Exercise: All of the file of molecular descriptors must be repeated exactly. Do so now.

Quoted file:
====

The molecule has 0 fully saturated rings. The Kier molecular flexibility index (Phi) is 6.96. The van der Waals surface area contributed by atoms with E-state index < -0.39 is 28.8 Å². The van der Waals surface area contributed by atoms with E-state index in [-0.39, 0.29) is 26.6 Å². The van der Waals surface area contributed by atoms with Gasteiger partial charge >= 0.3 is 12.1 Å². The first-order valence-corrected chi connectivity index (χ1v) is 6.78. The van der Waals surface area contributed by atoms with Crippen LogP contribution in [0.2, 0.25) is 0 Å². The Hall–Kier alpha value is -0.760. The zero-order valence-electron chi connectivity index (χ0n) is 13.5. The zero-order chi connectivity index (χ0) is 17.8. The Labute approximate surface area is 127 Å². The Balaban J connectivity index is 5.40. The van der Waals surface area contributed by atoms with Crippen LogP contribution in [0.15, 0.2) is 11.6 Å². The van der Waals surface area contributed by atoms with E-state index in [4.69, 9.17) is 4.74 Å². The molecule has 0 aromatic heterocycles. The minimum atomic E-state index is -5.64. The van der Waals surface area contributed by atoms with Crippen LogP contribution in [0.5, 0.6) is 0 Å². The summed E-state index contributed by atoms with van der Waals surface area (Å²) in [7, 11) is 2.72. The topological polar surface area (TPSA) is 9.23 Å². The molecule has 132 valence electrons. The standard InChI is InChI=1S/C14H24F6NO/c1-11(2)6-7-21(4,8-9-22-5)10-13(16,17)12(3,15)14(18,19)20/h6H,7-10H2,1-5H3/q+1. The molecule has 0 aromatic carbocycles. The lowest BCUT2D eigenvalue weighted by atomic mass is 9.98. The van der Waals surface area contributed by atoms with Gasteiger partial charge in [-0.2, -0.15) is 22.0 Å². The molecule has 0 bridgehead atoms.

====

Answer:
The molecule has 0 fully saturated rings. The Kier molecular flexibility index (Phi) is 6.96. The van der Waals surface area contributed by atoms with E-state index < -0.39 is 28.8 Å². The van der Waals surface area contributed by atoms with E-state index in [-0.39, 0.29) is 26.6 Å². The van der Waals surface area contributed by atoms with Gasteiger partial charge >= 0.3 is 12.1 Å². The first-order valence-corrected chi connectivity index (χ1v) is 6.78. The van der Waals surface area contributed by atoms with Crippen LogP contribution in [0.2, 0.25) is 0 Å². The Hall–Kier alpha value is -0.760. The zero-order valence-electron chi connectivity index (χ0n) is 13.5. The zero-order chi connectivity index (χ0) is 17.8. The Labute approximate surface area is 127 Å². The Balaban J connectivity index is 5.40. The van der Waals surface area contributed by atoms with Crippen LogP contribution in [0.15, 0.2) is 11.6 Å². The van der Waals surface area contributed by atoms with E-state index in [4.69, 9.17) is 4.74 Å². The molecule has 0 aromatic heterocycles. The minimum atomic E-state index is -5.64. The van der Waals surface area contributed by atoms with Crippen LogP contribution in [0.5, 0.6) is 0 Å². The summed E-state index contributed by atoms with van der Waals surface area (Å²) in [7, 11) is 2.72. The topological polar surface area (TPSA) is 9.23 Å². The molecule has 132 valence electrons. The standard InChI is InChI=1S/C14H24F6NO/c1-11(2)6-7-21(4,8-9-22-5)10-13(16,17)12(3,15)14(18,19)20/h6H,7-10H2,1-5H3/q+1. The molecule has 0 aromatic carbocycles. The lowest BCUT2D eigenvalue weighted by atomic mass is 9.98. The van der Waals surface area contributed by atoms with Gasteiger partial charge in [-0.2, -0.15) is 22.0 Å². The molecule has 0 bridgehead atoms.